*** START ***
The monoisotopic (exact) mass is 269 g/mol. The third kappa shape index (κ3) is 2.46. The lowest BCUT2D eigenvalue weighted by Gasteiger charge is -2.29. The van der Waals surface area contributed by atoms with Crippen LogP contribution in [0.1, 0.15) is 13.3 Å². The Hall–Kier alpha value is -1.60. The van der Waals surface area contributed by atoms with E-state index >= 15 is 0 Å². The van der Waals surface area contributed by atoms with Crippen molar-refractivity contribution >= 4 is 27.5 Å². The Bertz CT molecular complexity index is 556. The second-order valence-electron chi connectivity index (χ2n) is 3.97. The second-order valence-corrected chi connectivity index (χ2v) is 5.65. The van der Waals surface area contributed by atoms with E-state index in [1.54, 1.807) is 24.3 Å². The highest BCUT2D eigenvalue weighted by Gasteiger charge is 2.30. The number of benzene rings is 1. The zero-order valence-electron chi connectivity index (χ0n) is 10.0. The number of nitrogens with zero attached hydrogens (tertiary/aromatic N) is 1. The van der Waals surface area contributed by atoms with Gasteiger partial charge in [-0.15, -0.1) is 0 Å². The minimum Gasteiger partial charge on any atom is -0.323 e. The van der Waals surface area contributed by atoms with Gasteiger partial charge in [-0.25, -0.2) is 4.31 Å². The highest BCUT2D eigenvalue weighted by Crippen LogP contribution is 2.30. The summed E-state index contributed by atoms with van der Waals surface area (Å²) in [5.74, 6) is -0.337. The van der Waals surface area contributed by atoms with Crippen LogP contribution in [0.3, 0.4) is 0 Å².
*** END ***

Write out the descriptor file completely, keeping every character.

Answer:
The monoisotopic (exact) mass is 269 g/mol. The third kappa shape index (κ3) is 2.46. The lowest BCUT2D eigenvalue weighted by Gasteiger charge is -2.29. The van der Waals surface area contributed by atoms with Crippen LogP contribution in [0.1, 0.15) is 13.3 Å². The Hall–Kier alpha value is -1.60. The van der Waals surface area contributed by atoms with E-state index >= 15 is 0 Å². The van der Waals surface area contributed by atoms with Crippen molar-refractivity contribution >= 4 is 27.5 Å². The Bertz CT molecular complexity index is 556. The second-order valence-electron chi connectivity index (χ2n) is 3.97. The second-order valence-corrected chi connectivity index (χ2v) is 5.65. The van der Waals surface area contributed by atoms with E-state index in [1.54, 1.807) is 24.3 Å². The highest BCUT2D eigenvalue weighted by Gasteiger charge is 2.30. The number of benzene rings is 1. The zero-order valence-electron chi connectivity index (χ0n) is 10.0. The number of nitrogens with zero attached hydrogens (tertiary/aromatic N) is 1. The van der Waals surface area contributed by atoms with Gasteiger partial charge in [-0.15, -0.1) is 0 Å². The minimum Gasteiger partial charge on any atom is -0.323 e. The van der Waals surface area contributed by atoms with Gasteiger partial charge in [-0.25, -0.2) is 4.31 Å². The highest BCUT2D eigenvalue weighted by Crippen LogP contribution is 2.30. The summed E-state index contributed by atoms with van der Waals surface area (Å²) in [5.74, 6) is -0.337. The van der Waals surface area contributed by atoms with Crippen LogP contribution in [0.3, 0.4) is 0 Å².